Corporation Tax Advisors

Research & Development (R&D) Tax Credit – Ireland

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Ireland’s Research and Development tax credit system is a valuable tax based incentive, providing major benefits to both multinational companies and SMEs operating in Ireland.  The R&D tax credit was first introduced in the Finance Act 2004 and has been subject to various amendments in the subsequent Finance Acts.

The credit operates by providing up to 25% of R&D expenditure incurred by a company on qualifying R&D activities (both revenue and capital) in a tax credit or in cash (subject to certain conditions being met). This 25% tax credit can be claimed in addition to the normal 12½% revenue deduction available for the R&D expenditure.  Therefore, the total tax benefit to a limited company is 37½% being the 12½% standard corporation tax rate plus the 25% R&D Tax credit.

 

 

How can the Credit be used?

Companies are entitled to a credit of 25% of the incremental R&D expenditure incurred for periods commencing on or after 1st January 2015.

The credit can be used to:

  • Reduce the company’s corporation tax liability of the current period.  Where the credit exceeds the corporation tax liability for the current year, the excess can be carried forward indefinitely to offset against future corporation tax liabilities or
  • Reduce the corporation tax liability of the previous year i.e. the company can make a claim for the excess to be carried back or offset against the preceding period’s corporation tax liability or
  • If unused, the credit can be refunded by the tax authorities subject to certain restrictions.  The only restriction in obtaining a cash refund is that the R&D credit refund cannot exceed the PAYE/PRSI remitted by the company to Revenue in the last two years or the corporation tax liability for the prior ten years if higher.

The claim must be made within one year of the end of the accounting period in which the expenditure has been incurred.

 

Broadly,

It can alternatively be used as a key employee reward mechanism to remunerate R&D staff effectively, tax free subject to certain conditions.  The effective income tax rate for such key employees may be reduced to a minimum of 23%, provided certain conditions are met by the company and the individual.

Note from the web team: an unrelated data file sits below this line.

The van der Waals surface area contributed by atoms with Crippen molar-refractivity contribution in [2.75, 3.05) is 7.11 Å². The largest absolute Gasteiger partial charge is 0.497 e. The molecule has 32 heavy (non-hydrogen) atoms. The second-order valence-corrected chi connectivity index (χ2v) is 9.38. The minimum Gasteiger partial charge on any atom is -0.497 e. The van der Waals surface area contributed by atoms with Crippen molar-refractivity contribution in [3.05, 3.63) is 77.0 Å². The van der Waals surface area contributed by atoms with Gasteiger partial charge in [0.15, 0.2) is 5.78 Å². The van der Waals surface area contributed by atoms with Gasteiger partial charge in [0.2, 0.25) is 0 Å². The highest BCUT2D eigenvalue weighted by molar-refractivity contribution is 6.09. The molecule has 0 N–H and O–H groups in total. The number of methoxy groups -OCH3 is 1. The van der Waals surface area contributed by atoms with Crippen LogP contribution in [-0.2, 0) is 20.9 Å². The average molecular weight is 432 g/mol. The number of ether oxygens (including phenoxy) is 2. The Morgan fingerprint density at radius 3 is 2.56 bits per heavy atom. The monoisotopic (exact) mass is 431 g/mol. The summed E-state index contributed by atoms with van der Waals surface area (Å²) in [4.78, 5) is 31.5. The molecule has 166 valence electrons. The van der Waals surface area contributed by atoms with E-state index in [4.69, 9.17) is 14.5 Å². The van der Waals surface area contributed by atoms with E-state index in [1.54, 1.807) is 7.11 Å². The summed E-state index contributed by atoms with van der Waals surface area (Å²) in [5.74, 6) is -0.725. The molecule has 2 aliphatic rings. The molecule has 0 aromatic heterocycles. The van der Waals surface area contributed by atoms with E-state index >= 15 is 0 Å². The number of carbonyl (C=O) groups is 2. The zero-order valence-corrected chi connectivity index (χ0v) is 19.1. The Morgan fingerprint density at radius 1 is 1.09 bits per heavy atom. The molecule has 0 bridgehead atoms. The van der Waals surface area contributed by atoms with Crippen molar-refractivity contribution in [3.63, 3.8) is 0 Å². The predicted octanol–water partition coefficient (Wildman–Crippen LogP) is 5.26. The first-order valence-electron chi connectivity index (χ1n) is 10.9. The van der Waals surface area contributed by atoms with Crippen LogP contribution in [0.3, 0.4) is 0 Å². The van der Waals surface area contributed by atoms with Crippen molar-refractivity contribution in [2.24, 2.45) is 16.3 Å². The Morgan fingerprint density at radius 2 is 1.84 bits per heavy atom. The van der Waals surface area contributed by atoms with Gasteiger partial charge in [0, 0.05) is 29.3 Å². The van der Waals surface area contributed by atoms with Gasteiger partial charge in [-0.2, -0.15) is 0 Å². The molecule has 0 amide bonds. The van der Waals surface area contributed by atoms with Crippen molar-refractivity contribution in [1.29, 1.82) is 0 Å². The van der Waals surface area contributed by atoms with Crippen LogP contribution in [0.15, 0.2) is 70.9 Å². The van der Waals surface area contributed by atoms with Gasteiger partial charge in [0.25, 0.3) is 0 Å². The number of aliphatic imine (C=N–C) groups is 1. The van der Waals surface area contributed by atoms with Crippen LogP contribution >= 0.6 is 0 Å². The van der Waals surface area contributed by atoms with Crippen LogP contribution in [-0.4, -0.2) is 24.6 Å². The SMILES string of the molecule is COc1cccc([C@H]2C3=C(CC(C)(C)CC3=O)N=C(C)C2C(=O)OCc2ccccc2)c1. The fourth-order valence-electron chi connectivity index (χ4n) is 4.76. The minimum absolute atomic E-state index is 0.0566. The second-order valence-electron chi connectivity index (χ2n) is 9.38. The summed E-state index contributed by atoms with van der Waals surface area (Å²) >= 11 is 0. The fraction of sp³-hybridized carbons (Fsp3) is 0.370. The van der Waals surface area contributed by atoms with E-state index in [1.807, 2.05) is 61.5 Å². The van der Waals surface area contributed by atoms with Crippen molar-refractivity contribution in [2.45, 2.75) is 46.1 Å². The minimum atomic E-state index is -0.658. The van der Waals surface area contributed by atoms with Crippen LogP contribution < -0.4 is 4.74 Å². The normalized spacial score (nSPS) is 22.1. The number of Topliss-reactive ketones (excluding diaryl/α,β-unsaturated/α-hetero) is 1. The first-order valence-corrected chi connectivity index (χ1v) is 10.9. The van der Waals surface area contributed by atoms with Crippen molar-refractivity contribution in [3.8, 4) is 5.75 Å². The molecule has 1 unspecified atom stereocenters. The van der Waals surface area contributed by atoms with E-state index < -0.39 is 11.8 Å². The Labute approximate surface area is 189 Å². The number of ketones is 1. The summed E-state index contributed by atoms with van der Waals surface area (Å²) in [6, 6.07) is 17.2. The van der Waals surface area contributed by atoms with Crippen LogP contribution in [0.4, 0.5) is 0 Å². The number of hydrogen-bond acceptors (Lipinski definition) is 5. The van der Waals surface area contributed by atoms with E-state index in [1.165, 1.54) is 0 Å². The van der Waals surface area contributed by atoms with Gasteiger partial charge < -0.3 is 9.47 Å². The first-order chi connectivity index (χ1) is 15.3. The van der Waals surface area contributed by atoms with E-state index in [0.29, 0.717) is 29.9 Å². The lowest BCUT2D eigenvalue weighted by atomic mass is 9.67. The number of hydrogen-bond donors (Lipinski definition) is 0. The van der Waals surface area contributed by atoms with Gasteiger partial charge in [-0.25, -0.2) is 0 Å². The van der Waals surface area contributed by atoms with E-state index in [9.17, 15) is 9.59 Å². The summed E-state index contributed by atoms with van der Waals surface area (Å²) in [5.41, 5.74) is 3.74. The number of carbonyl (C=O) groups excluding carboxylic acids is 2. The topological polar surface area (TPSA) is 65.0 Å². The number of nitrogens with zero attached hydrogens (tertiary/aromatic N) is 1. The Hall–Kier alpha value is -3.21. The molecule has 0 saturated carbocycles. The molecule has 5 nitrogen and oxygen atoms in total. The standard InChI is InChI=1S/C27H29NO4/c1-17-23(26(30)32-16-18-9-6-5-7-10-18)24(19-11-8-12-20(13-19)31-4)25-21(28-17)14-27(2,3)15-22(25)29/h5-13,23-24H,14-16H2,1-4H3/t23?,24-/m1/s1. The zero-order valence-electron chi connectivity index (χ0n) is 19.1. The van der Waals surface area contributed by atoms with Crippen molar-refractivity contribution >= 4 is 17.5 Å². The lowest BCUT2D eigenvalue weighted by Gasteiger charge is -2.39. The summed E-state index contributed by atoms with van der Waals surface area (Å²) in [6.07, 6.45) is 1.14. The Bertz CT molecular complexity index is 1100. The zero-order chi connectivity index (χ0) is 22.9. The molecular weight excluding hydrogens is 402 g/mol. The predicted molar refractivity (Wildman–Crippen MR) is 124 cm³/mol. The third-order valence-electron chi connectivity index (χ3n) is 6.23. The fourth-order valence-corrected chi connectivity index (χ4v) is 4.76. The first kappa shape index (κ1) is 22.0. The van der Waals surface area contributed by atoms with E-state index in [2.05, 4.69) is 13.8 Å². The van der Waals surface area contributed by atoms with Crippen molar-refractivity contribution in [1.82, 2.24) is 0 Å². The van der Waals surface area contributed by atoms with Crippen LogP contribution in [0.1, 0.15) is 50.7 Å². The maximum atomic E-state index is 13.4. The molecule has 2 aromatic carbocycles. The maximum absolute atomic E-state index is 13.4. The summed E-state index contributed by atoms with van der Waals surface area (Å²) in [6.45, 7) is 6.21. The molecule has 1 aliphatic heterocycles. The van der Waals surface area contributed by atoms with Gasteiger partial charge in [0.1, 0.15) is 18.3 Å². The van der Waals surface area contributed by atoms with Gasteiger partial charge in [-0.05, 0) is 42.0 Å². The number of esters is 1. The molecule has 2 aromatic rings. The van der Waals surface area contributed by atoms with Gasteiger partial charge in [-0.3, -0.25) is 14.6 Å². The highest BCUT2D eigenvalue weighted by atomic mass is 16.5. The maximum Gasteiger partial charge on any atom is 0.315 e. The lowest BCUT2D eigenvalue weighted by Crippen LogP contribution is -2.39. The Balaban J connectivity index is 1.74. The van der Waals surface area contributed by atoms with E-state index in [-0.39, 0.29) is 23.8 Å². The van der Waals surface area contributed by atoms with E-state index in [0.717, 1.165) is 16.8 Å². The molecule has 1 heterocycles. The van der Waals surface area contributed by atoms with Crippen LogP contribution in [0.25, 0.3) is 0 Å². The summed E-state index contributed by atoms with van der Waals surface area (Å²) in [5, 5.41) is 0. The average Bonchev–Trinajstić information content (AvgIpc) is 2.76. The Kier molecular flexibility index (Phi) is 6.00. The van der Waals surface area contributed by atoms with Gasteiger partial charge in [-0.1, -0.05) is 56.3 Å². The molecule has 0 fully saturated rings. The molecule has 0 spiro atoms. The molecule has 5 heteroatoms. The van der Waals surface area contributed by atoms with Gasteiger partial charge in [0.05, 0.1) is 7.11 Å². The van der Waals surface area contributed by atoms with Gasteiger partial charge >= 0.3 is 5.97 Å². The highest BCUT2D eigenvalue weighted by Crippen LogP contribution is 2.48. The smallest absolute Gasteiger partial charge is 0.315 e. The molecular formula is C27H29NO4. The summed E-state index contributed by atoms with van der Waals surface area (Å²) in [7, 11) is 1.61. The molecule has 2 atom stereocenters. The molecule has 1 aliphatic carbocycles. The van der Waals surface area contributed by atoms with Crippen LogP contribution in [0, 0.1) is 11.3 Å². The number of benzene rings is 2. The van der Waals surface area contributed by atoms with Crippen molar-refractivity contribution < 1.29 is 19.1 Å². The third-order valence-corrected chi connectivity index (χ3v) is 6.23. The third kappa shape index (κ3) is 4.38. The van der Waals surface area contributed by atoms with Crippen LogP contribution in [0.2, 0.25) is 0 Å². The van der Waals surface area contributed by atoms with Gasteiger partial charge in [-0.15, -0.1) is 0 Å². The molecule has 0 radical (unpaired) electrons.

CRO – Central Register of Beneficial Ownership – Ireland

 

On 29th July 2019 the Central Register of Beneficial Ownership was launched in Ireland.  This new legal requirement forms part of Ireland’s implementation of the 4th EU Anti-Money Laundering Directive.

 

 

The new Central Register of Beneficial Ownership requires that all companies file details of their Ultimate Beneficial Owners with the Companies Registrations Office.

 

 

Under the Regulations, the commencement date for the obligation to file on the Central Register was 22nd June 2019 and companies must deliver their beneficial ownership information to the CRO by 22nd November 2019.

 

 

Going forward, newly incorporated companies will have five months from the date of incorporation to register their information.

 

 

It is considered a breach of statutory duty not to file within the deadline date.

 

 

This is a new filing requirement, in addition to the other usual requirements, for example, filing a B1 annual return.

 

 

A beneficial owner is defined an individual/natural person who owns or controls directly or indirectly:

  1. more than 25% of the equity
  2. more than 25% of the voting rights or
  3. has capacity to control the company by other means.

 

 

 

In situations where no beneficial owners can be identified, the names of the directors, senior managers or any other individual who exerts a dominant influence within the company must be entered in the register of beneficial owners.  In other words, where the beneficial owners are unknown, the company must take “all reasonable steps” to ensure the beneficial ownership information is gathered and recorded on the register.

 

 

 

The following information is required to be filed with the RBO in respect of each beneficial owner:

  1. The name,
  2. Date of Birth,
  3. Nationality,
  4. Residential Address,
  5. PPS Number, if applicable – The Registrar will not disclose any PPS Numbers and will only use them for verification purposes.
  6. A Statement of the nature and extent of the ownership interest held or extent of the control exercised,
  7. The date of entry on the register as a beneficial owner,
  8. The date of ceasing to be a beneficial owner.

 

 

For non-Irish residents who do not hold a PPS number, a Transaction Number must be requested from the Companies Registration Office.  This is done by completing and submitting a Form BEN2 and having it notarised in the relevant jurisdiction.

 

 

Failure to comply with the Regulations is an offence and shall be liable on summary conviction to a Class A fine, or conviction on indictment to a fine up to €500,000.

 

 

Going forward, any changes to a Company’s Internal Beneficial Ownership Register must be updated in the Central Register within fourteen days of the change having occurred.

 

 

Once a company has been dissolved the registrar will delete all information held in relation to that entity, after the expiration of ten years.

 

 

 

Who has access to this information?

 

As required by EU anti-money laundering laws, members of the public will have restricted access to the CRBO including:

  • The name, month/year of birth, country of residence and nationality of each beneficial owner.
  • The nature and extent of the interest held or the nature and extent of the control exercised by the beneficial owner.

 

 

The 2019 regulations provide for the following to have unrestricted access to the Central Register:

  • An Garda Síochána
  • The Revenue Commissioners
  • Members of the Financial Intelligence Unit Ireland
  • The Criminal Assets Bureau